When I started playing football, I didn’t even know my home country of Denmark had a women’s national football team. Now, I’m playing on the world stage in my second Uefa European Women’s Championship campaign after an unbelievable experience playing at the finals in 2017 tournament.
I was once a little girl with big dreams and a burning passion to play this game that I love. Now, I look into the eyes of young girls and see myself – but this time there is a difference. When I was young, we only had male footballers to look up to … how far we’ve come.
After a record-breaking FIFA Women’s World Cup, which was watched by millions of people, the upcoming European Women’s Championship 2022 will be hosted in England, with matches at historic stadiums including Old Trafford and Wembley – marking a new dawn for women’s football.
Perceptions have shifted since I began my career, but there is still a way to go. Female players are still fighting for equal pay and conversations around race and gender equality continue – as do derogatory, misogynistic and gender-biased social media comments, which can have a huge effect on a player’s performance. Female players are still fighting for equal pay.
One physical change I’d personally like to see in the women’s game is to reconsider the size of the ball we use – this could have a huge impact on performance. Male players can move the ball quicker and play a bit faster over a longer distance due to physical differences. If the ball was lighter or smaller, we could shoot longer and score from further down the pitch, this would only add to the entertainment of the women’s game.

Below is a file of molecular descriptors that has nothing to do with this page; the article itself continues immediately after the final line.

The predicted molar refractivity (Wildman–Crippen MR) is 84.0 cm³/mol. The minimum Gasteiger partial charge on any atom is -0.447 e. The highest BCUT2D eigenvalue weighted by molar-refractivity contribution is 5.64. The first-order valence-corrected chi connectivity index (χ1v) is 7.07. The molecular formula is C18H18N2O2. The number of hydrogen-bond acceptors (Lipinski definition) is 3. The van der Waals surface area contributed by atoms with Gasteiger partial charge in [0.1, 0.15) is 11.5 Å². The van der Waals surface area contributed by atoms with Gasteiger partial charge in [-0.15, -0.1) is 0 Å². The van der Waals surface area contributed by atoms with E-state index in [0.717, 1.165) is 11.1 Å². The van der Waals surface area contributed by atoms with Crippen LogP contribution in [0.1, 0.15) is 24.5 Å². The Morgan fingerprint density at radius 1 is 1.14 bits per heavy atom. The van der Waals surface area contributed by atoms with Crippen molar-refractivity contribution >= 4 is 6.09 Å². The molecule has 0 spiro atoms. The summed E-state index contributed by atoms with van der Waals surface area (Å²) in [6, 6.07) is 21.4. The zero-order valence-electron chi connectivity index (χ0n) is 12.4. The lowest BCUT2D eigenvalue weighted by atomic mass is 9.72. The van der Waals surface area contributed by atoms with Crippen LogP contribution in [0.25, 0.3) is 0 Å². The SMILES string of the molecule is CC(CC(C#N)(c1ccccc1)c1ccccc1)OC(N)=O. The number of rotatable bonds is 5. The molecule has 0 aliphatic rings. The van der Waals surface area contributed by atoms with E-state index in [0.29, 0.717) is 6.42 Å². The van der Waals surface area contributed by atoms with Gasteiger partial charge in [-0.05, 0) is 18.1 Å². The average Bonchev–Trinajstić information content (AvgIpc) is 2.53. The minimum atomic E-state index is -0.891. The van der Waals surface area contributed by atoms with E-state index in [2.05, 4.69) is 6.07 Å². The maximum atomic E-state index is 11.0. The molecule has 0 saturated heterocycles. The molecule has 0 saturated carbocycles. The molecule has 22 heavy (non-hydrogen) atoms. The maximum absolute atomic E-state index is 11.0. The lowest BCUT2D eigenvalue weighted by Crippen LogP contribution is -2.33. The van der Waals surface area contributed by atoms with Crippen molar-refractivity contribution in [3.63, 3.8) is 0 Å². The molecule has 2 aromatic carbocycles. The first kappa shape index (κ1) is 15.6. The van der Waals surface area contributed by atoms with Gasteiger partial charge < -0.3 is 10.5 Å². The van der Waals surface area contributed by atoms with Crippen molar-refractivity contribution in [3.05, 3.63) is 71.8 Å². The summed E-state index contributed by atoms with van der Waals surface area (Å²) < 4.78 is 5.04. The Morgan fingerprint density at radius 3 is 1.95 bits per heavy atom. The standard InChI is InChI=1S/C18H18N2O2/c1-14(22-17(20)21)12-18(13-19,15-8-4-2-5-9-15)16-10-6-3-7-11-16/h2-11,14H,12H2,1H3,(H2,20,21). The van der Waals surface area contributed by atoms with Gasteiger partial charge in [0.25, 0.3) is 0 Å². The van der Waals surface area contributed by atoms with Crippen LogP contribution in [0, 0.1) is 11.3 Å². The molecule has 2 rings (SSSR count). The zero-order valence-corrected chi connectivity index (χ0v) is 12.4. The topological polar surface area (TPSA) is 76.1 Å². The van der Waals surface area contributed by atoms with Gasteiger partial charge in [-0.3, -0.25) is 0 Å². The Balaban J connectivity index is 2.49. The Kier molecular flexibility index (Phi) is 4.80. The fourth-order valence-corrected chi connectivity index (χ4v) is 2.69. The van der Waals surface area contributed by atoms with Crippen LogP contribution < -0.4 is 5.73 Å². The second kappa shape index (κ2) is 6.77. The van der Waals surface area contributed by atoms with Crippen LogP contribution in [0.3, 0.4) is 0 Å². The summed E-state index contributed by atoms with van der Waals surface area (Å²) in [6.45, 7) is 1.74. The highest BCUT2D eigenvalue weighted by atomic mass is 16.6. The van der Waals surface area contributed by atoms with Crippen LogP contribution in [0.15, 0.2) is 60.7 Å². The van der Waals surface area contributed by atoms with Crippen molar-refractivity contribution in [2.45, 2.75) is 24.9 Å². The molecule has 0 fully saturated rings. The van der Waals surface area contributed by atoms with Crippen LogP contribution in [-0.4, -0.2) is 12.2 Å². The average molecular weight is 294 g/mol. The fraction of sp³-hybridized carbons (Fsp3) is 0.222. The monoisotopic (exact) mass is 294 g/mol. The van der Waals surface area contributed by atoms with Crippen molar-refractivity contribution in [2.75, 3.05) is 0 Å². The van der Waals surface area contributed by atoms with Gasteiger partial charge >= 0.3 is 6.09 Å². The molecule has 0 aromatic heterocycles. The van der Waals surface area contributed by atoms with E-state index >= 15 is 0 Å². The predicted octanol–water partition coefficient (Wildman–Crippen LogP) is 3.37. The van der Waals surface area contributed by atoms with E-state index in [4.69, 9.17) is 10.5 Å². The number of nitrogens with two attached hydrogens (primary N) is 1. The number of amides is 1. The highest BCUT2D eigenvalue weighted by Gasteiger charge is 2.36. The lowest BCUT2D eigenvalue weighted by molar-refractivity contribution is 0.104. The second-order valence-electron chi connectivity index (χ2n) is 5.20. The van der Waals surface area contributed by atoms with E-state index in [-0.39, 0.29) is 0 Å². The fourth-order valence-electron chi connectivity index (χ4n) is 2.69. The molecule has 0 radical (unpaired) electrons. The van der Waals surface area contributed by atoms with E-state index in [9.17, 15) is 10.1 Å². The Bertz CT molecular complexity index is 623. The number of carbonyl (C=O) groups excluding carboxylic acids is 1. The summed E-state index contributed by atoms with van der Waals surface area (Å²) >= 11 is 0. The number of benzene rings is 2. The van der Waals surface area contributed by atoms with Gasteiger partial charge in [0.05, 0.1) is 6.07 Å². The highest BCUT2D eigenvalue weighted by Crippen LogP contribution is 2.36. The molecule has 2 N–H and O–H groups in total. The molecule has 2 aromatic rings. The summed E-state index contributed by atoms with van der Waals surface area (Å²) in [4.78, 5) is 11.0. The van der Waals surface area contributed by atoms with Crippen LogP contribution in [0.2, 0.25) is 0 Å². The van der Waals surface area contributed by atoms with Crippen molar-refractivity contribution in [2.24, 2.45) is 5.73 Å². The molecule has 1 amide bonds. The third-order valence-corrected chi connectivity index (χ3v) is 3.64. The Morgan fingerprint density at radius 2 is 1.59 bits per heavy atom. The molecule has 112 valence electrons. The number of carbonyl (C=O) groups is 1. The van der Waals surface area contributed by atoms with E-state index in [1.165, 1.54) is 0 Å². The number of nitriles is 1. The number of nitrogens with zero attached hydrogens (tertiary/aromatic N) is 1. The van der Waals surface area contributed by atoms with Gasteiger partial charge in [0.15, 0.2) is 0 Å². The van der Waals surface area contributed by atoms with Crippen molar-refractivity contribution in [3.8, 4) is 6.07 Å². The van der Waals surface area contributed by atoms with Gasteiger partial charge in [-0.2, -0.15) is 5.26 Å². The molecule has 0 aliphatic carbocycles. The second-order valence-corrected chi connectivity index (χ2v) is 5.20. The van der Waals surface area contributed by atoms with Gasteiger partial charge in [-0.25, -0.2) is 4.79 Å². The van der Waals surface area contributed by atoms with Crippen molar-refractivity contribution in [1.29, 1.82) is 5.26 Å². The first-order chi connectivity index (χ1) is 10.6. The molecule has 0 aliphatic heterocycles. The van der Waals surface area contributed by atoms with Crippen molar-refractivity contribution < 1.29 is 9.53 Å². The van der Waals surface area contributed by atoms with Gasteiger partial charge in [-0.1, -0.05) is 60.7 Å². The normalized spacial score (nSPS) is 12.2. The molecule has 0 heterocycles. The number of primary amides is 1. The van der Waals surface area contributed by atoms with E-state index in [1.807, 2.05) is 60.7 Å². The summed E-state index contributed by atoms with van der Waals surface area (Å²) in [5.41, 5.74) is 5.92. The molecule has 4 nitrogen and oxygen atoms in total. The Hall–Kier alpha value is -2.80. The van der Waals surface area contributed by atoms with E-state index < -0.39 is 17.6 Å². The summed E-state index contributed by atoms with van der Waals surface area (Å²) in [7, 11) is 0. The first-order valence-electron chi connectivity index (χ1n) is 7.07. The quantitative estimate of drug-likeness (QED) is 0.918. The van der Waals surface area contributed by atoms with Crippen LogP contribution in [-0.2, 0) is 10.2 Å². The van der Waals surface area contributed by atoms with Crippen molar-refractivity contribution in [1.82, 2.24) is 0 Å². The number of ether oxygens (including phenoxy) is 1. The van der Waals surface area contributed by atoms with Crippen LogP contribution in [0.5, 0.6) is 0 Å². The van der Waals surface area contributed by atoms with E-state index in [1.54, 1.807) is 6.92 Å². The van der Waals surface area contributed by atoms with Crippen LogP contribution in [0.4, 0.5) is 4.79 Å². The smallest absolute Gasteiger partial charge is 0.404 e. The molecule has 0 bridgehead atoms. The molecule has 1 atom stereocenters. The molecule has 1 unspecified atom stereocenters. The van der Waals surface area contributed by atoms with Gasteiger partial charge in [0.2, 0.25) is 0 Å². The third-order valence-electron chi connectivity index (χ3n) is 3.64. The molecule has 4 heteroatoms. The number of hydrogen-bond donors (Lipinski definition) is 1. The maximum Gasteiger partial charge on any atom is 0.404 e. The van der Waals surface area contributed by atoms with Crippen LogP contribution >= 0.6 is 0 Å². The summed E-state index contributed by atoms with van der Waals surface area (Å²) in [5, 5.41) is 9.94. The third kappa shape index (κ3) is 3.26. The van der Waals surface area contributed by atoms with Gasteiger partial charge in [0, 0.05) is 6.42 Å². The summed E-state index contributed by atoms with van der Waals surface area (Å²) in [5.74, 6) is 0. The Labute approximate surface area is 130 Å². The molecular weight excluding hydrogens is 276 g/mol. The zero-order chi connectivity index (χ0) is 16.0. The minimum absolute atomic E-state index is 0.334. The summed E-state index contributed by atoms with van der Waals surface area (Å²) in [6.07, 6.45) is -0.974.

We can make adjustments to women’s football, but we can’t lose sight of what makes it so special, that sense of community, transparency and accessibility. For example, I connect with our supporters. I will happily stand outside for two hours after a game to meet fans and sign shirts. This is not so common in the men’s game.
Young girls should understand the important issues that are impacting our game right now, and feel confident, empowered to face them. Those in professional women’s football have a duty to pave the way for the next generation, who I truly hope will go on to achieve bigger and better things that I’ve been able to in my career so far.
To connect with the next generation, I host The Football Podcast from Uefa’s Together #WePlayStrong campaign, with Shanice van de Sanden (Wolfsburg and Netherlands internationalist) and Rocky Hehakaija (Dutch street football legend). Together we tackle the common misconceptions in the women’s game and reveal our challenging personal experiences.
Our influential friends Megan Rapinoe, Pernille Harder, Sari van Veenendaal and Kenza Dali also share their opinions, on what needs to change to improve the game and to ensure we keep the young stars of tomorrow motivated.
Girls who have a footballing dream should never give up, now is your time to shine and make your voice heard. Together, we can take on the world.
Nadia Nadim is a striker for Paris Saint-Germain and an international for Denmark